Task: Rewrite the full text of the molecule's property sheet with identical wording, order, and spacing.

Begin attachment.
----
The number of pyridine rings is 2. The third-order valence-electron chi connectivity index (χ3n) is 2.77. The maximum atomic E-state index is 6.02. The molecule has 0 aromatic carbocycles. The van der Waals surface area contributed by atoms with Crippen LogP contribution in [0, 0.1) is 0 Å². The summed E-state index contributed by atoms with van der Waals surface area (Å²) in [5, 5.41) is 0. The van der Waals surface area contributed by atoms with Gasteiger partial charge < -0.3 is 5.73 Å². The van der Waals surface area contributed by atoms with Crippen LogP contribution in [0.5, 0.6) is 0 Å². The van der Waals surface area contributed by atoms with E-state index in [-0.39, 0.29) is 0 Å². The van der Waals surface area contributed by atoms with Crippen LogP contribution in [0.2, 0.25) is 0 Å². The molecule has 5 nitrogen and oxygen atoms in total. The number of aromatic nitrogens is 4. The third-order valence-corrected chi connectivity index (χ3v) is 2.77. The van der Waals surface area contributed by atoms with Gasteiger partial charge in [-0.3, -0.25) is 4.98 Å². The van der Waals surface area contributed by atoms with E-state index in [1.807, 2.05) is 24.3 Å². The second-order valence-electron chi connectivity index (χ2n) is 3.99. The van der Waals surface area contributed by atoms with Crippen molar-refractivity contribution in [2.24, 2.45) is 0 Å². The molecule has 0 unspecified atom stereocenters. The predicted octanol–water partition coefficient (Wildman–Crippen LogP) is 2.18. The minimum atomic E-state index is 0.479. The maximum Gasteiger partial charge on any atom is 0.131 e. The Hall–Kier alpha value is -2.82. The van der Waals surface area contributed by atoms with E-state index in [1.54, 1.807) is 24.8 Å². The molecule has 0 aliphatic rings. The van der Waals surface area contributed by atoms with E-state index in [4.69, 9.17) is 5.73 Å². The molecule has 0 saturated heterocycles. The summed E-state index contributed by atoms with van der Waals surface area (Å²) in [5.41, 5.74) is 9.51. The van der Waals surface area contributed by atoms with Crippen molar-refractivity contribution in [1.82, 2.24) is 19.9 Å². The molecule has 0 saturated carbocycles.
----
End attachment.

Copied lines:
The number of pyridine rings is 2. The third-order valence-electron chi connectivity index (χ3n) is 2.77. The maximum atomic E-state index is 6.02. The molecule has 0 aromatic carbocycles. The van der Waals surface area contributed by atoms with Crippen LogP contribution in [0, 0.1) is 0 Å². The summed E-state index contributed by atoms with van der Waals surface area (Å²) in [5, 5.41) is 0. The van der Waals surface area contributed by atoms with Gasteiger partial charge < -0.3 is 5.73 Å². The van der Waals surface area contributed by atoms with Crippen LogP contribution in [0.5, 0.6) is 0 Å². The van der Waals surface area contributed by atoms with E-state index in [-0.39, 0.29) is 0 Å². The van der Waals surface area contributed by atoms with Crippen LogP contribution in [0.2, 0.25) is 0 Å². The molecule has 5 nitrogen and oxygen atoms in total. The number of aromatic nitrogens is 4. The third-order valence-corrected chi connectivity index (χ3v) is 2.77. The van der Waals surface area contributed by atoms with Gasteiger partial charge in [-0.3, -0.25) is 4.98 Å². The van der Waals surface area contributed by atoms with E-state index in [1.807, 2.05) is 24.3 Å². The second-order valence-electron chi connectivity index (χ2n) is 3.99. The van der Waals surface area contributed by atoms with Crippen molar-refractivity contribution in [2.24, 2.45) is 0 Å². The molecule has 0 unspecified atom stereocenters. The predicted octanol–water partition coefficient (Wildman–Crippen LogP) is 2.18. The minimum atomic E-state index is 0.479. The maximum Gasteiger partial charge on any atom is 0.131 e. The Hall–Kier alpha value is -2.82. The van der Waals surface area contributed by atoms with E-state index in [1.54, 1.807) is 24.8 Å². The molecule has 0 aliphatic rings. The van der Waals surface area contributed by atoms with E-state index in [4.69, 9.17) is 5.73 Å². The molecule has 0 saturated heterocycles. The summed E-state index contributed by atoms with van der Waals surface area (Å²) in [5.41, 5.74) is 9.51. The van der Waals surface area contributed by atoms with Crippen molar-refractivity contribution in [1.82, 2.24) is 19.9 Å². The molecule has 0 saturated carbocycles.